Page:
The recovery of a rolled-over dairy truck on Highway 1 was estimated to cost more than $500,000. More than 40,000 litres of milk was lost, with an estimated value of $50,000.                                Ben Lypka/ Abbotsford News

The recovery of a rolled-over dairy truck on Highway 1 was estimated to cost more than $500,000. More than 40,000 litres of milk was lost, with an estimated value of $50,000. Ben Lypka/ Abbotsford News

Rolled-over dairy truck in Abbotsford lost 40,000 litres of milk

Truck removed Sunday, Jan. 19, with specialized equipment to upright vehicle

“There’s no use crying over spilt milk” is a saying that probably doesn’t apply when 160,000 glasses’ worth are lost in a single Highway 1 crash.

On Sunday night, a large rolled-over dairy truck was recovered from the side of Highway 1 just east of Whatcom Road, where it had been sitting wrecked since the morning of Jan. 15.

The milk hauler’s recovery was valued at over $500,000, and approximately 40,000 litres of milk was lost, a spokesperson for the BC Milk Marketing Board said in an email. At $5 for a four-litre jug of milk, the total dollar amount in spilled milk would be over $50,000 alone.

The spokesperson said the crash occurred on Jan. 15 at around 2 a.m. following a snowfall, icy roads and blowing snow. This was five hours before the highway was closed from Chilliwack to Abbotsford.

“A third-party transport truck moved in front of the milk hauler. This led to blind conditions, which caused the milk truck to leave the roadway,” the BC Milk Marketing Board said. “We’re pleased to report the driver is fine and will recover.”

Abbotsford Police put out a warning on social media that morning, just before the highway was closed, to warn drivers to stay home due to the treacherous conditions. They said emergency crews were having trouble reaching all the stranded drivers.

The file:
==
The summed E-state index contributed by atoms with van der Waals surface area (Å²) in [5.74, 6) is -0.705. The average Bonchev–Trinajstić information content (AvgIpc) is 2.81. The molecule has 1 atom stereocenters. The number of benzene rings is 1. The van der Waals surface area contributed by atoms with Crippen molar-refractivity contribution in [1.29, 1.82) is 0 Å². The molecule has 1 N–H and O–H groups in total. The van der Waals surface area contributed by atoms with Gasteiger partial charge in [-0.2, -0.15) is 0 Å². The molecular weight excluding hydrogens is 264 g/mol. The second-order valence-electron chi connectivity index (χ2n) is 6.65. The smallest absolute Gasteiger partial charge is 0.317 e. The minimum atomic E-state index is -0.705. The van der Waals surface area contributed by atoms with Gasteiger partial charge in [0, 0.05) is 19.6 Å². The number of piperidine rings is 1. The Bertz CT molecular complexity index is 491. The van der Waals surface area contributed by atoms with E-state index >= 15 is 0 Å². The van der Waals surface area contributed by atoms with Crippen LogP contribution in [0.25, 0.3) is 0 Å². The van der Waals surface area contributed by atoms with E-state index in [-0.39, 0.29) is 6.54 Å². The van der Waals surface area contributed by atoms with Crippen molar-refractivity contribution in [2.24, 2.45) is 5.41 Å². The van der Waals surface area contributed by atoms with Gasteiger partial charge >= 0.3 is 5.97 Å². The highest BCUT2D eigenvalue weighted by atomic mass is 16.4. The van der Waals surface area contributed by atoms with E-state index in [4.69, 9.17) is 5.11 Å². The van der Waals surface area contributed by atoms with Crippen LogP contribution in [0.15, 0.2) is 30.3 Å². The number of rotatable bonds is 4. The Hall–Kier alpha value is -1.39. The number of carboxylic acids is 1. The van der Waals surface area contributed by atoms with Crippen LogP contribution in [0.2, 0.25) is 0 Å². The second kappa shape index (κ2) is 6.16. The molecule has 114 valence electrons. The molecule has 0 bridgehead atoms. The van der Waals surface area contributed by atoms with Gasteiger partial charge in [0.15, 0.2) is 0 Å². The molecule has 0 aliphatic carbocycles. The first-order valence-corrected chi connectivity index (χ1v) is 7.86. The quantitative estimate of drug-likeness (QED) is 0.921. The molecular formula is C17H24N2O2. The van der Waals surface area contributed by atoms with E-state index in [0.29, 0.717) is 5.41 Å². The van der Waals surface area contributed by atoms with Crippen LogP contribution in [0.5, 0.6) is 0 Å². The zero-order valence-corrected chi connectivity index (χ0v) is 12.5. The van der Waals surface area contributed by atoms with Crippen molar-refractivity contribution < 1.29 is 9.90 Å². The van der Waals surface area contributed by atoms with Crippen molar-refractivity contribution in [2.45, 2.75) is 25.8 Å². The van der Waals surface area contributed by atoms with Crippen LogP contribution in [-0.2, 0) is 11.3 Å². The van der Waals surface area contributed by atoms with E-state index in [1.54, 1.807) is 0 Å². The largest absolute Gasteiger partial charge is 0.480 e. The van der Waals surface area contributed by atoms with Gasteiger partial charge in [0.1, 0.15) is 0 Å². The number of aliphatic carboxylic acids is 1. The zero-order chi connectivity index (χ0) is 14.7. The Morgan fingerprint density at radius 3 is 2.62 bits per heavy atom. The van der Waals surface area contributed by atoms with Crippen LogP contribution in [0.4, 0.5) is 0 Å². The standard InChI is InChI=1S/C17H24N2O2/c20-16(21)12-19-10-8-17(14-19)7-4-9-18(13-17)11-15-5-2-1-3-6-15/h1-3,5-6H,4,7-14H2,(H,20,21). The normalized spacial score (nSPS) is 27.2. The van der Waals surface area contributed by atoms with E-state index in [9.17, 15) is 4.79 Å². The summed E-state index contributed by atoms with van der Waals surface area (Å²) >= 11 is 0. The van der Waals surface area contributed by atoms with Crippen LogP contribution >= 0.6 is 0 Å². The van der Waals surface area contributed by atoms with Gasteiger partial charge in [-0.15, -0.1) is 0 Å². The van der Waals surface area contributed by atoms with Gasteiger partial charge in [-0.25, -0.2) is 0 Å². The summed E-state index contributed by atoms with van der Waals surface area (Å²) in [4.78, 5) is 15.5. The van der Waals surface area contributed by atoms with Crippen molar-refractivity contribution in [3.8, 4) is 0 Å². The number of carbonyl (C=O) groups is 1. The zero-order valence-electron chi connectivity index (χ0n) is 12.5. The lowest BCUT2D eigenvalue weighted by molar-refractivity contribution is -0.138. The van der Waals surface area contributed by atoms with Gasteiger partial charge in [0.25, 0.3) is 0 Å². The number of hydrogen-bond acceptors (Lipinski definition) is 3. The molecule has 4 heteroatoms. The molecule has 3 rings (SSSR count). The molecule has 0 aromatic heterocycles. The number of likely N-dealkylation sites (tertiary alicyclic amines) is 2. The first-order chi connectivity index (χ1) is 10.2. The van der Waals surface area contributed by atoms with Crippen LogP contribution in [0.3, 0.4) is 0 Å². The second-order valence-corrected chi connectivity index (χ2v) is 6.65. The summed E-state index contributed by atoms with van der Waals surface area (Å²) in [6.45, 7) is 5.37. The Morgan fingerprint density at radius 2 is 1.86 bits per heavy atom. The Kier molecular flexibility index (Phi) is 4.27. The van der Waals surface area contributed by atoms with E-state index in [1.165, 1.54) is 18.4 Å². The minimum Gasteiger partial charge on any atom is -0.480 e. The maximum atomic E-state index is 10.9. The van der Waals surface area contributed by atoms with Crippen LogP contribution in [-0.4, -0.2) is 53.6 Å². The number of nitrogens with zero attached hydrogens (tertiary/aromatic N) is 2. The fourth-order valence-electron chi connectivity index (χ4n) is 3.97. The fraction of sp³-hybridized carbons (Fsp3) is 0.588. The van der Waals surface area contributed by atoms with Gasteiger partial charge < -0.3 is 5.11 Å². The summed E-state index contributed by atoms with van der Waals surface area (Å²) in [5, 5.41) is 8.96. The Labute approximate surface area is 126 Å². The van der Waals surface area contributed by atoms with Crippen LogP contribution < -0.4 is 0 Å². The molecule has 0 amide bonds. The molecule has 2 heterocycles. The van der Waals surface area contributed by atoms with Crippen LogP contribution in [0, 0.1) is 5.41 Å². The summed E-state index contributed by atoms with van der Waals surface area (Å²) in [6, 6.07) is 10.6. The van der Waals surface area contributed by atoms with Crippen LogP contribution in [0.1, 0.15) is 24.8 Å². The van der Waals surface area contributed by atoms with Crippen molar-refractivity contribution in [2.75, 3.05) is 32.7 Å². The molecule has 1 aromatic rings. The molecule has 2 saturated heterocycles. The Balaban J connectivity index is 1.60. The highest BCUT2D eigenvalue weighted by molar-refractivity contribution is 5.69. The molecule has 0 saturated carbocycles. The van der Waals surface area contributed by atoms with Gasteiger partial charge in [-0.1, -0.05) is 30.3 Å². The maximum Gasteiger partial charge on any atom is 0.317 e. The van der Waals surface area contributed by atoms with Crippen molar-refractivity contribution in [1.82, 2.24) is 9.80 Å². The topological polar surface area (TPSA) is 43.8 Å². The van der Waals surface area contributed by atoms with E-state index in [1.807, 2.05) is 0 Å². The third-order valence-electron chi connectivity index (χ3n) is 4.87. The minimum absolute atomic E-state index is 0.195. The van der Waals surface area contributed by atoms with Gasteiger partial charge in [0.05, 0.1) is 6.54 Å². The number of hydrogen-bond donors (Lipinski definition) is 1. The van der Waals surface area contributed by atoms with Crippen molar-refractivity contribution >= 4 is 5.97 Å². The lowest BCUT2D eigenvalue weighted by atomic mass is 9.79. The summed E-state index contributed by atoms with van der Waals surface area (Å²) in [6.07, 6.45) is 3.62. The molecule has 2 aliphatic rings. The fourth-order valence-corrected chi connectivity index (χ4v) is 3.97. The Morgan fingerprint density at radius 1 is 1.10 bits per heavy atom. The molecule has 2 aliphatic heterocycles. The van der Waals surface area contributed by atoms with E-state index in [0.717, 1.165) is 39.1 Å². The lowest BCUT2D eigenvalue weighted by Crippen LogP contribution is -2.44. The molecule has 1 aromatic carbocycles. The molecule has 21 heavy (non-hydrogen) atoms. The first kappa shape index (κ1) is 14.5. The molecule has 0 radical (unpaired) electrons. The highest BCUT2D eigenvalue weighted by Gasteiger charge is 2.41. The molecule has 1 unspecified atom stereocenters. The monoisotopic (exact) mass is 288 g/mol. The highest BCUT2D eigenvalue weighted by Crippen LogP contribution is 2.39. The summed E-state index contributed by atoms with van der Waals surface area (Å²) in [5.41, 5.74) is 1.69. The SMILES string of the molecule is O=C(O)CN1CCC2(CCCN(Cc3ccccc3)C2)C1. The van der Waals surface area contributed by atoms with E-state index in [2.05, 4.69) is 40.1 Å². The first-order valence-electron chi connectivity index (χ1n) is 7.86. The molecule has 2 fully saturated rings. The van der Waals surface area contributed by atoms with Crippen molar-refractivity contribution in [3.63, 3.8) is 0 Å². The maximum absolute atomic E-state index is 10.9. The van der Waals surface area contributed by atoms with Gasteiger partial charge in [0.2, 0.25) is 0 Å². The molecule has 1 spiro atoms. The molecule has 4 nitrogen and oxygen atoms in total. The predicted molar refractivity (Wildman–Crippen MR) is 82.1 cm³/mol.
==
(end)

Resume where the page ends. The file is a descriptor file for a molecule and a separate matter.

The dairy truck was removed between 7 and 9 p.m. on Sunday because it was the safest time to remove the vehicle and not impede traffic, said the BC Milk Marketing Board.

“Specialized equipment is needed to upright the truck and tanker to save it from being a complete loss.”

It was one of the last wrecked vehicles to be removed from the highway, which was littered with dozens of vehicles abandoned throughout last week.

Consequently, tow services were extremely busy, according to employees at several tow-truck companies in Abbotsford.

MSA Towing received around a dozen calls alone, according to Kirpal Banwait, a manager at the company.

“[On Jan. 17], there were 30 [abandoned] cars between Chilliwack and Abbotsford,” Banwait said. “We drive by and we can count them easily. You can see them all over.”

Dwayne Robertson works at F & W Towing with his brother Frank. He says his brother was working non-stop as soon as the extreme weather conditions set in.

“Off the highway [we retrieved] probably a dozen and a half [vehicles],” Robertson said. “But I mean, we [were] pulling people out of everywhere, all throughout the city, for the whole week.”

In the period from Jan. 3 to Jan. 19, 70 per cent – 32,412 out of 46,095 – Dial-a-Claim calls to ICBC came from the Lower Mainland.

RELATED: 70% of ICBC calls in the last two weeks came from Lower Mainland

Robertson said safety is a big factor when towing wrecked vehicles off the highway. While they try not to block a lane when retrieving a car, sometimes it’s unavoidable.

“If it’s a bad spot, we’ll have another truck there, kind of as a blocker,” he said. “We all want to go home at the end of the night, right?”


@portmoodypigeon
patrick.penner@abbynews.com

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